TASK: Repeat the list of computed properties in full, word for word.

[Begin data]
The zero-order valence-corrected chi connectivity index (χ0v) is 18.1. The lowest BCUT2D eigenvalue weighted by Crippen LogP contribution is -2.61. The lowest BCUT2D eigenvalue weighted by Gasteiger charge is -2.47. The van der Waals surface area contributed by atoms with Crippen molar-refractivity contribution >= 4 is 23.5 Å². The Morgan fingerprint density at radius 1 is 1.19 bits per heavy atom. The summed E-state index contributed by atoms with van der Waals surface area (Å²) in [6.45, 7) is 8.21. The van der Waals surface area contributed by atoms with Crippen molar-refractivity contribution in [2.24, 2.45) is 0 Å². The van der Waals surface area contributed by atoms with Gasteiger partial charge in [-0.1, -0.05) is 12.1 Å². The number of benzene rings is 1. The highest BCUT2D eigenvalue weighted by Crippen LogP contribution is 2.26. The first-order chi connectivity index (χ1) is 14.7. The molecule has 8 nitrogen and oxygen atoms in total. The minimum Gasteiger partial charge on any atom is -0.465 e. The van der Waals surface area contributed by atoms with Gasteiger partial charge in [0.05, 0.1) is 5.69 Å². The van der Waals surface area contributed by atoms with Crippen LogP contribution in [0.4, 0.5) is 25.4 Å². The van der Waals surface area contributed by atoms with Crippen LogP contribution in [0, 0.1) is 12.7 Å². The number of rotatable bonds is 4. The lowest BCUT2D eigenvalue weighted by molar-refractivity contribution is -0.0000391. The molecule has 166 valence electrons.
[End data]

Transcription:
The zero-order valence-corrected chi connectivity index (χ0v) is 18.1. The lowest BCUT2D eigenvalue weighted by Crippen LogP contribution is -2.61. The lowest BCUT2D eigenvalue weighted by Gasteiger charge is -2.47. The van der Waals surface area contributed by atoms with Crippen molar-refractivity contribution >= 4 is 23.5 Å². The Morgan fingerprint density at radius 1 is 1.19 bits per heavy atom. The summed E-state index contributed by atoms with van der Waals surface area (Å²) in [6.45, 7) is 8.21. The van der Waals surface area contributed by atoms with Crippen molar-refractivity contribution in [2.24, 2.45) is 0 Å². The van der Waals surface area contributed by atoms with Gasteiger partial charge in [-0.1, -0.05) is 12.1 Å². The number of benzene rings is 1. The highest BCUT2D eigenvalue weighted by Crippen LogP contribution is 2.26. The first-order chi connectivity index (χ1) is 14.7. The molecule has 8 nitrogen and oxygen atoms in total. The minimum Gasteiger partial charge on any atom is -0.465 e. The van der Waals surface area contributed by atoms with Gasteiger partial charge in [0.05, 0.1) is 5.69 Å². The van der Waals surface area contributed by atoms with Crippen LogP contribution in [0.4, 0.5) is 25.4 Å². The van der Waals surface area contributed by atoms with Crippen LogP contribution in [0, 0.1) is 12.7 Å². The number of rotatable bonds is 4. The lowest BCUT2D eigenvalue weighted by molar-refractivity contribution is -0.0000391. The molecule has 166 valence electrons.